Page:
O Organics is the rare brand that provides high-quality food at affordable prices.

A woman cooking up a nice pot of pasta.

Over the past few years, rising supermarket prices have forced many families to make compromises on ingredient quality when shopping for meals. A recent study published by Supermarket News found that 41% of families with children were more likely to switch to lower-quality groceries to deal with inflation.

By comparison, 29% of people without children have switched to lower-quality groceries to cope with rising prices.

Despite the current rising costs of groceries, O Organics has enabled families to consistently enjoy high-quality, organic meals at affordable prices for nearly two decades. With a focus on great taste and health, O Organics offers an extensive range of options for budget-conscious consumers.

O Organics launched in 2005 with 150 USDA Certified Organic products but now offers over 1,500 items, from organic fresh fruits and vegetables to organic dairy and meats, organic cage-free certified eggs, organic snacks, organic baby food and more. This gives families the ability to make a broader range of recipes featuring organic ingredients than ever before.


“We believe every customer should have access to affordable, organic options that support healthy lifestyles and diverse shopping preferences,” shared Jennifer Saenz, EVP and Chief Merchandising Officer at Albertsons, one of many stores where you can find O Organics products. “Over the years, we have made organic foods more accessible by expanding O Organics to every aisle across our stores, making it possible for health and budget-conscious families to incorporate organic food into every meal.”

With some help from our friends at O Organics, Upworthy looked at the vast array of products available at our local store and created some tasty, affordable and healthy meals.

Here are 3 meals for a family of 4 that cost $7 and under, per serving. (Note: prices may vary by location and are calculated before sales tax.)

O Organic’s Tacos and Refried Beans ($6.41 Per Serving)

Few dishes can make a family rush to the dinner table quite like tacos. Here’s a healthy and affordable way to spice up your family’s Taco Tuesdays.

Prep time: 2 minutes

Cook time: 20 minutes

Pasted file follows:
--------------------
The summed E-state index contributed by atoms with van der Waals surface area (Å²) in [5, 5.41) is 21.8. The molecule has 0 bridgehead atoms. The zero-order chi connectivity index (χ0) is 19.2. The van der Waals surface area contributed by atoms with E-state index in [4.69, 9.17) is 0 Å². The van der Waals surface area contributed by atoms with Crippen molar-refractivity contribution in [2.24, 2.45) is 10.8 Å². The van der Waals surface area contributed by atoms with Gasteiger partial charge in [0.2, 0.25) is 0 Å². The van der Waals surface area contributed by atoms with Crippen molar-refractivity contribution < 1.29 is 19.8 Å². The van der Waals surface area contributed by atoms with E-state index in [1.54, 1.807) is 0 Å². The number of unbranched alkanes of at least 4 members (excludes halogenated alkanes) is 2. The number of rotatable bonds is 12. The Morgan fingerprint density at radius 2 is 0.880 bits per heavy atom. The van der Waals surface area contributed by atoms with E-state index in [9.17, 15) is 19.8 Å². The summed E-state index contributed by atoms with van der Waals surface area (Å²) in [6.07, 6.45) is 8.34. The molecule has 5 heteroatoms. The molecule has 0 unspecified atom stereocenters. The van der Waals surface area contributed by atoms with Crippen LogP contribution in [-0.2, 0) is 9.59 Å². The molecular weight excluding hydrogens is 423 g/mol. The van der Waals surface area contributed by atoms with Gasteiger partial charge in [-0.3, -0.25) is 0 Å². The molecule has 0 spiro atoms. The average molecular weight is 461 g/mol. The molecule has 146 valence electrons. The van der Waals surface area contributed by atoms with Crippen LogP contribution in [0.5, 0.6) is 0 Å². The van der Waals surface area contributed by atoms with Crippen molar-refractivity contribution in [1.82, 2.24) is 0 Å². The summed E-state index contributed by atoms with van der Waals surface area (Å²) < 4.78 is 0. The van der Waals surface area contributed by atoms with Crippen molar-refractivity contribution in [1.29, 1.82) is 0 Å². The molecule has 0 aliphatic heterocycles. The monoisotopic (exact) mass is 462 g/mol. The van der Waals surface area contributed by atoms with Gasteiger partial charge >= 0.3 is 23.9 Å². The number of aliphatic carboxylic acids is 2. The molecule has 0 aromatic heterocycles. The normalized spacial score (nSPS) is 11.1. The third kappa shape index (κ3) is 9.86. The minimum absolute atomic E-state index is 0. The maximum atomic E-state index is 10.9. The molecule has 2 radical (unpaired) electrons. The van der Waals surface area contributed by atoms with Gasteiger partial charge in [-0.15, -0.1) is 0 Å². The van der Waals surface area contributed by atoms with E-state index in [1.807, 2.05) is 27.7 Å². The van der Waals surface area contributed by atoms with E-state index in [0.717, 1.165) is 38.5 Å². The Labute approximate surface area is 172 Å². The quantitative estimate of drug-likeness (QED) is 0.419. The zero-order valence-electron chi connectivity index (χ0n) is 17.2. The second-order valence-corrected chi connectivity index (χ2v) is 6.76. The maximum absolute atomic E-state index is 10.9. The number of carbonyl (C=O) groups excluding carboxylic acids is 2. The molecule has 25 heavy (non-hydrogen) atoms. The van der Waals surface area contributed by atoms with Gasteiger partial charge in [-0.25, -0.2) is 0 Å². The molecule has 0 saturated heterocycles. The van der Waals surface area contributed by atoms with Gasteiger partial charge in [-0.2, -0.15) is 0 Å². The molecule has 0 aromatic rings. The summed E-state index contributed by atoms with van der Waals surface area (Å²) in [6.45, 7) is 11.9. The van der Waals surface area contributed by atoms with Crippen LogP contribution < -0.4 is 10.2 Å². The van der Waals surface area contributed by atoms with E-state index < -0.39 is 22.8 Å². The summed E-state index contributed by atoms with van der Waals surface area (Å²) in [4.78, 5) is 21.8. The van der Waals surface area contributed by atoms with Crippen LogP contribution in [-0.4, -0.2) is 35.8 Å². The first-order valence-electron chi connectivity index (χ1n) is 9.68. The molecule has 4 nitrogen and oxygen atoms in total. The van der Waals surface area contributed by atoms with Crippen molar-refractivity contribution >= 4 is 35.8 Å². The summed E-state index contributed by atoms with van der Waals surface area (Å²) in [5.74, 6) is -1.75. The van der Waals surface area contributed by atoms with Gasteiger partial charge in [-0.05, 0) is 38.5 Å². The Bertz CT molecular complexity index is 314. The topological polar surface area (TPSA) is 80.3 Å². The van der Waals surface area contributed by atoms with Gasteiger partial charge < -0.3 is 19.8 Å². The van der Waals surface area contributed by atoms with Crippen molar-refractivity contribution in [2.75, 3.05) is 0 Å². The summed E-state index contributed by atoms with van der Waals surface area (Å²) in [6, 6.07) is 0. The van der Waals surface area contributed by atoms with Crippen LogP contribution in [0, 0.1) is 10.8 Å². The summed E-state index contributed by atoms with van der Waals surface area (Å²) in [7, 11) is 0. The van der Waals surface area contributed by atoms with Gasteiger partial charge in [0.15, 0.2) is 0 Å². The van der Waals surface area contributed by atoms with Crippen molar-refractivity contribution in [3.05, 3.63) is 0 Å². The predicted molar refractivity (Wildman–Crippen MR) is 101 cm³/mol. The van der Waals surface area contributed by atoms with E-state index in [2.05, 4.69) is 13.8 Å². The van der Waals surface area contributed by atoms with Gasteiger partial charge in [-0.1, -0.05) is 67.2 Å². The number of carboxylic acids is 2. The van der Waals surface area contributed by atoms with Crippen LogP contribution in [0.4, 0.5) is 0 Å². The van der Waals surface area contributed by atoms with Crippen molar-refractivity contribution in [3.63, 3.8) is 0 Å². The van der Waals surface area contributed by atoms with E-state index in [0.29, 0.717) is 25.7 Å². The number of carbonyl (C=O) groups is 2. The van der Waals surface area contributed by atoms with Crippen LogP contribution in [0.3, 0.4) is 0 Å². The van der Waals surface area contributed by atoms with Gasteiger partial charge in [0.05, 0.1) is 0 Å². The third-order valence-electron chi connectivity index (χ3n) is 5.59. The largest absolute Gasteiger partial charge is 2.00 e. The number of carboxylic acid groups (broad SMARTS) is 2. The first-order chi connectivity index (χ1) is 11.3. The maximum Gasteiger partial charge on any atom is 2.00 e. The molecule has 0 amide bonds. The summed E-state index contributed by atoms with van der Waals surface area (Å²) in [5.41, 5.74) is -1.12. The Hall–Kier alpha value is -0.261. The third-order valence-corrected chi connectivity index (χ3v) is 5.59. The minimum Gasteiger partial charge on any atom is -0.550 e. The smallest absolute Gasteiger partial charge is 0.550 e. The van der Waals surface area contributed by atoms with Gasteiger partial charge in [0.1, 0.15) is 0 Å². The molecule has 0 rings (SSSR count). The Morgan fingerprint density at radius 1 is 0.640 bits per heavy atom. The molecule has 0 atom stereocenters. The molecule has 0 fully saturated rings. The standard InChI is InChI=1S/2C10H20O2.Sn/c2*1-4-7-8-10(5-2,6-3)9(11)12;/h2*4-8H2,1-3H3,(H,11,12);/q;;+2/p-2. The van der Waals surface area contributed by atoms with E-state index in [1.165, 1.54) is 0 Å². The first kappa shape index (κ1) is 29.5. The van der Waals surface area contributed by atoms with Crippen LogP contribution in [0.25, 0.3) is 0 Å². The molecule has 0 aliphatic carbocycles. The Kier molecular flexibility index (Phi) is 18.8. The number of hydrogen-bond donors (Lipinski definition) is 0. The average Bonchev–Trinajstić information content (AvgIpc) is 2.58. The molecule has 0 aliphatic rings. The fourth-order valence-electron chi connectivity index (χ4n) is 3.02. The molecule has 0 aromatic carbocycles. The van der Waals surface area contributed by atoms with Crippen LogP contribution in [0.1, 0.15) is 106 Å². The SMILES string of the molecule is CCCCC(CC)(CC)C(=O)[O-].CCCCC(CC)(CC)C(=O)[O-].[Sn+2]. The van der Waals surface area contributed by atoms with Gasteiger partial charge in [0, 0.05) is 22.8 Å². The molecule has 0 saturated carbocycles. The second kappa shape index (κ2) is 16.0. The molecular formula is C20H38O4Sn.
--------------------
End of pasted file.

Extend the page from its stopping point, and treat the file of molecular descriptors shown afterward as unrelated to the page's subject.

Total time: 22 minutes

Ingredients:

1 lb of O Organics Grass Fed Ground Beef ($7.99)

1 packet O Organics Taco Seasoning ($2.29)

O Organics Mexican-Style Cheese Blend Cheese ($4.79)

O Organics Chunky Salsa ($3.99)

O Organics Taco Shells ($4.29)

1 can of O Organics Refried Beans ($2.29)

Instructions:

1. Cook the ground beef in a skillet over medium heat until thoroughly browned; remove any excess grease.

2. Add 1 packet of taco seasoning to beef along with water [and cook as directed].

3. Add taco meat to the shell, top with cheese and salsa as desired.

4. Heat refried beans in a saucepan until cooked through, serve alongside tacos, top with cheese.

tacos, o organics, family recipesO Organics Mexican-style blend cheese.via O Organics

O Organics Hamburger Stew ($4.53 Per Serving)

Busy parents will love this recipe that allows them to prep in the morning and then serve a delicious, slow-cooked stew after work.

Prep time: 15 minutes

Cook time: 7 hours

Total time: 7 hours 15 minutes

Servings: 4

Ingredients:

1 lb of O Organics Grass Fed Ground Beef ($7.99)

1 ½ lbs O Organics Gold Potatoes ($4.49)

3 O Organics Carrots ($2.89)

1 tsp onion powder

I can O Organics Tomato Paste ($1.25)

2 cups water

1 yellow onion diced ($1.00)

1 clove garlic ($.50)

1 tsp salt

1/4 tsp pepper

2 tsp Italian seasoning or oregano

Instructions:

1. Cook the ground beef in a skillet over medium heat until thoroughly browned; remove any excess grease.

2. Transfer the cooked beef to a slow cooker with the potatoes, onions, carrots and garlic.

3. Mix the tomato paste, water, salt, pepper, onion powder and Italian seasoning in a separate bowl.

4. Drizzle the mixed sauce over the ingredients in the slow cooker and mix thoroughly.

5. Cover the slow cooker with its lid and set it on low for 7 to 8 hours, or until the potatoes are soft. Dish out into bowls and enjoy!

potatoes, o organics, hamburger stewO Organics baby gold potatoes.via O Organics


O Organics Ground Beef and Pasta Skillet ($4.32 Per Serving)